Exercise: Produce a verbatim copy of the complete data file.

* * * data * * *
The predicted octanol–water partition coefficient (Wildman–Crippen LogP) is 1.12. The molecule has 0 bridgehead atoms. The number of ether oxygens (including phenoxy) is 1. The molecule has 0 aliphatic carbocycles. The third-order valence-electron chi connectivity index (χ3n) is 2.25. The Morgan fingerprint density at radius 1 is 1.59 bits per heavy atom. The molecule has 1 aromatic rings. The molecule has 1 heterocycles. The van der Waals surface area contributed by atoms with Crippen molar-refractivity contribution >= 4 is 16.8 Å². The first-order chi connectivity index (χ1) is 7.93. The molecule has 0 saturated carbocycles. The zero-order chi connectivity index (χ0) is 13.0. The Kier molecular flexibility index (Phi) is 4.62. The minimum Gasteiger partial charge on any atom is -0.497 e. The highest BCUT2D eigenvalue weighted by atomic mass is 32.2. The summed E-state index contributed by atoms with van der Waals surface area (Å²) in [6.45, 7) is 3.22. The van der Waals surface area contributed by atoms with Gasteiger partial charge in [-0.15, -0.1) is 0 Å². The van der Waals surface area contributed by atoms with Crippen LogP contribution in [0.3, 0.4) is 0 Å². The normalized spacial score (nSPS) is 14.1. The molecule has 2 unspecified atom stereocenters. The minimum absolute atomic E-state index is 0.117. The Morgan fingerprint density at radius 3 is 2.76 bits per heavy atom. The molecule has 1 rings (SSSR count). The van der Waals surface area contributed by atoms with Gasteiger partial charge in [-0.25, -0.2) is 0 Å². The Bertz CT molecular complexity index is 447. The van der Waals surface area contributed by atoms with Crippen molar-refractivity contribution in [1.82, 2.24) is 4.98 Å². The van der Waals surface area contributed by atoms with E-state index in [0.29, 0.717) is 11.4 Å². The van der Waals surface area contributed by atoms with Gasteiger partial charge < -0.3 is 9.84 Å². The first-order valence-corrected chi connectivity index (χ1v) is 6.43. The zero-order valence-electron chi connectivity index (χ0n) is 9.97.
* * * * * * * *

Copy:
The predicted octanol–water partition coefficient (Wildman–Crippen LogP) is 1.12. The molecule has 0 bridgehead atoms. The number of ether oxygens (including phenoxy) is 1. The molecule has 0 aliphatic carbocycles. The third-order valence-electron chi connectivity index (χ3n) is 2.25. The Morgan fingerprint density at radius 1 is 1.59 bits per heavy atom. The molecule has 1 aromatic rings. The molecule has 1 heterocycles. The van der Waals surface area contributed by atoms with Crippen molar-refractivity contribution >= 4 is 16.8 Å². The first-order chi connectivity index (χ1) is 7.93. The molecule has 0 saturated carbocycles. The zero-order chi connectivity index (χ0) is 13.0. The Kier molecular flexibility index (Phi) is 4.62. The minimum Gasteiger partial charge on any atom is -0.497 e. The highest BCUT2D eigenvalue weighted by atomic mass is 32.2. The summed E-state index contributed by atoms with van der Waals surface area (Å²) in [6.45, 7) is 3.22. The van der Waals surface area contributed by atoms with Gasteiger partial charge in [-0.15, -0.1) is 0 Å². The van der Waals surface area contributed by atoms with Crippen LogP contribution in [0.3, 0.4) is 0 Å². The normalized spacial score (nSPS) is 14.1. The molecule has 2 unspecified atom stereocenters. The minimum absolute atomic E-state index is 0.117. The Morgan fingerprint density at radius 3 is 2.76 bits per heavy atom. The molecule has 1 rings (SSSR count). The van der Waals surface area contributed by atoms with Gasteiger partial charge in [-0.25, -0.2) is 0 Å². The Bertz CT molecular complexity index is 447. The van der Waals surface area contributed by atoms with Crippen molar-refractivity contribution in [1.82, 2.24) is 4.98 Å². The van der Waals surface area contributed by atoms with E-state index in [0.29, 0.717) is 11.4 Å². The van der Waals surface area contributed by atoms with Gasteiger partial charge < -0.3 is 9.84 Å². The first-order valence-corrected chi connectivity index (χ1v) is 6.43. The zero-order valence-electron chi connectivity index (χ0n) is 9.97.